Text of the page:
History

 

Dan Waggoner was born in Tennessee on July 7, 1828. He was brought to Texas in the middle 1840's when his family settled in Hopkins County. His father died in 1848, and about 2 years later, tall blue-eyed Dan Waggoner bought 6 horses and 242 head of Longhorns and located on Denton Creek, in Wise County, near the frontier town of Decatur. In 1851, he increased his herd and bought 15,000 acres near Cactus Hill, about 18 miles west of Decatur. Waggoner prospered and kept adding to his pastures and to his herds. In 1870, with his son Tom and a few picked hands, he trailed a herd from the Little Wichita to Kansas and came home with $55,000 in his saddlebags. This enabled him to buy more Longhorns at $8.00 a head and to add to his land. Soon he had pastures in Wilbarger, Foard, Wichita, Baylor, Archer and Knox Counties. Dan Waggoner died in Colorado in 1903. In 1960 he and 80 other cowboys were original inductees into the Cowboy Hall of Fame in Oklahoma City.

W.T. Waggoner was born in Hopkins County, Texas. He formed the W.T. Waggoner Estate in 1923. He had three children, Electra, Guy and E. Paul. At 14, W.T. had said, "I want to run the most cattle, breed the best horses and work harder than anyone." When he was 17, his Dad made him a full partner. By the time he was 27, Tom had full reins of the Waggoner Cattle Empire. To W.T. "Tom" Waggoner, whose ranch sprawled across more than 500,000 acres in north Texas, the salt water & traces of oil found in repeated wells he had sunk in the early 1900s added up to frustration. He had failed in his attempt to get artesian water for his cattle, suffering through droughts that dried up the tanks and ponds on his ranch. Texaco was an early entry into the plans. Waggoner may have been disgusted with the oil, but he was a practical man and leased approximately 250,000 acres to Texaco in 1909 near Beaver Switch - the name was later changed to Electra, after Waggoner's daughter - where the disappointing water wells were drilled.

Electra Waggoner Wharton was born January 6, 1882 near Decatur, Texas. She married Albert Wharton June 10, 1902 and they planned to live in Philadelphia. Tom didn't want his daughter leaving Texas, so he planned to build Electra her wedding present. It was a beautiful home in Fort Worth, which was to become known as "Thistle Hill." She died November 26, 1925.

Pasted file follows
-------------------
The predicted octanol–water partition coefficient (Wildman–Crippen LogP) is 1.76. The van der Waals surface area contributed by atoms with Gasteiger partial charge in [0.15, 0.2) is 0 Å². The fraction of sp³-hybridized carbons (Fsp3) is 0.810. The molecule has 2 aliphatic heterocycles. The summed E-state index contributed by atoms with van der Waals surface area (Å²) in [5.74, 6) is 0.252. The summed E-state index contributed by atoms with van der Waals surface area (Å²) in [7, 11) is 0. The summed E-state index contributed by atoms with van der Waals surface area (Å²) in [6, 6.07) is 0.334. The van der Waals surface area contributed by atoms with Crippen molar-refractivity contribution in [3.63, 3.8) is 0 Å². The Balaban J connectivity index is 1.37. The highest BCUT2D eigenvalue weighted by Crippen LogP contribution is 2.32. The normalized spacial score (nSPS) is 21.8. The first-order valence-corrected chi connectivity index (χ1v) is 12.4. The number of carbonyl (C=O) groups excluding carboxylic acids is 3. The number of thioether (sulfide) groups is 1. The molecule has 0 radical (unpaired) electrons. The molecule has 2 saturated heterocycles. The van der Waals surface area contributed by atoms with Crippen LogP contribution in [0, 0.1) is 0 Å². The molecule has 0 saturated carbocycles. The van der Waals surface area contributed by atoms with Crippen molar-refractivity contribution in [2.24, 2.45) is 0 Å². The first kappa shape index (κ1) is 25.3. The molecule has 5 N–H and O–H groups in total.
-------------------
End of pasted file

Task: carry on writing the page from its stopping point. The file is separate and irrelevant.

E. Paul Waggoner was born April 9, 1889 in Decatur, Texas, the son of W.T. and Ella Halsell Waggoner. In 1959, Mr. E. Paul Waggoner, son of W.T., was recognized as outstanding breeder of quarter horses in America by the American Quarter Horse Journal. Because of his love of the early ranch life and to preserve the history and the color of the early West, Mr. Waggoner built the Santa Rosa Roundup on 160 acres just south of Vernon in 1946. He died March 3, 1967.

Guy Waggoner was born September 21, 1883. He married Anne Valliant Burnett September 4, 1922. In 1933, one meet at Arlington Downs produced $90,000 to the State and more than $15,000 to the Federal Government. Guy Waggoner was named Chairman of the Texas Racing Commission. After the closing of Arlington Downs, Guy moved to New Mexico where horse racing was legal. He established a large ranch and in 1939 he became Chairman of the New Mexico Racing Commission. He died December 11, 1950.

 

 

 Poco Bueno was foaled April 10, 1944. He was purchased by E. Paul Waggoner in 1945 for $5.700 and he stood 14.3 hands and weighed 1,150 pounds. His show career started when he was named champion yearling stallion at the Texas Cowboy Reunion Quarter Horse Show in Stamford. He was grand champion stallion in the '40's at Denver's National Western Stock Show, the Southwestern Exposition and Fat Stock Show in Fort Worth, State Fair of Texas in Dallas and the American Royal Livestock Show in Kansas City. As a 4-year-old, in 1948, Poco Bueno started his performance career as a cutting horse, and his amazing ability helped him to quickly acquire an impressive record - and a legion of fans. He was the first quarter horse to be insured for $100,000.00 Poco Bueno died November 28, 1969 and Mr. Waggoner left specific instructions in his will that Poco Bueno was to be buried in a standing position in a grave across from the ranch entrance on Hwy. 283. The plot of ground was landscaped with trees and grass. A granite marker, weighing 4 tons, was engraved with his name, picture and the following: Champion and Sire of Champions. In 1990, Poco Bueno was inducted into the American Quarter Horse Hall of Fame.

 

 

 

Electra Waggoner Biggs is a nationally known sculptress and passed away in 2001. Best known for her sculpture of Will Rogers on his horse "Soapsuds" called "Into the Sunset". Amon G. Carter commissioned Electra Biggs to create the work after Will Rogers' fatal airplane crash at Point Barrow, Alaska in 1935. Electra Biggs also had the honor of having an automobile named after her. In 1959, John Biggs' brother-in-law, Harlow H. 'Red' Curtice, President of Buick Motors, Division of General Motors, named one of their luxurious Buick models, Electra.

QuarterHorseJournal1956The October 1956 issue of the Quarter Horse Journal had an article about the Waggoner Ranch horses.

Waggoner Ranch Commissary
Waggoner Ranch Commissary, once located near Electra,
is now part of the Ranching Heritage Center in Lubbock, Texas.

With the increase in the size of their cattle herds, W. T. and Dan continued to move west settling first in Clay County. They eventually established headquarters near China Creek at the western edge of Wichita County near Electra, Texas. The Waggoner commissary was built at this site in the 1870s. The Waggoner commissary has been preserved and moved to the Ranching Heritage Center located in Lubbock, Texas.